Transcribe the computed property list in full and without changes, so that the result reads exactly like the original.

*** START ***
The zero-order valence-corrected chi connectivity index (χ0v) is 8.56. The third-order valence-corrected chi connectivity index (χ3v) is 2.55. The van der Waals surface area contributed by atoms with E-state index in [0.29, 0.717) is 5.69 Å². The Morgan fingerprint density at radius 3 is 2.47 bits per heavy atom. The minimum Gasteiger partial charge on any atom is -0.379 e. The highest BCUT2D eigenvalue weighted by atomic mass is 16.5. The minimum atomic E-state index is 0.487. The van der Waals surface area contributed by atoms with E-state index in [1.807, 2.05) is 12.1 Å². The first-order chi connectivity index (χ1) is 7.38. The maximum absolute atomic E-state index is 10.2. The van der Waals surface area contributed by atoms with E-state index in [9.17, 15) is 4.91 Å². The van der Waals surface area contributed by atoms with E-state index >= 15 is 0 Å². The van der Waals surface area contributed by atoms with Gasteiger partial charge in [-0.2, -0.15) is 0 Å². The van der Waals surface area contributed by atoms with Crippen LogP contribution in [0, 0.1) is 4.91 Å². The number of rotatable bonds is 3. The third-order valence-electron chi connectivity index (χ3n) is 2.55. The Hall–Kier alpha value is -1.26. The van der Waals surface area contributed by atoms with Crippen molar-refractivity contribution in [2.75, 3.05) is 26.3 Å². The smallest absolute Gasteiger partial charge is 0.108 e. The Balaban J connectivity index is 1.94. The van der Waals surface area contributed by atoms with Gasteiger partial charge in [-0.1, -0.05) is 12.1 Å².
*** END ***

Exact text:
The zero-order valence-corrected chi connectivity index (χ0v) is 8.56. The third-order valence-corrected chi connectivity index (χ3v) is 2.55. The van der Waals surface area contributed by atoms with E-state index in [0.29, 0.717) is 5.69 Å². The Morgan fingerprint density at radius 3 is 2.47 bits per heavy atom. The minimum Gasteiger partial charge on any atom is -0.379 e. The highest BCUT2D eigenvalue weighted by atomic mass is 16.5. The minimum atomic E-state index is 0.487. The van der Waals surface area contributed by atoms with E-state index in [1.807, 2.05) is 12.1 Å². The first-order chi connectivity index (χ1) is 7.38. The maximum absolute atomic E-state index is 10.2. The van der Waals surface area contributed by atoms with E-state index in [9.17, 15) is 4.91 Å². The van der Waals surface area contributed by atoms with E-state index >= 15 is 0 Å². The van der Waals surface area contributed by atoms with Gasteiger partial charge in [-0.2, -0.15) is 0 Å². The van der Waals surface area contributed by atoms with Crippen LogP contribution in [0, 0.1) is 4.91 Å². The number of rotatable bonds is 3. The third-order valence-electron chi connectivity index (χ3n) is 2.55. The Hall–Kier alpha value is -1.26. The van der Waals surface area contributed by atoms with Crippen molar-refractivity contribution in [2.75, 3.05) is 26.3 Å². The smallest absolute Gasteiger partial charge is 0.108 e. The Balaban J connectivity index is 1.94. The van der Waals surface area contributed by atoms with Gasteiger partial charge in [-0.1, -0.05) is 12.1 Å².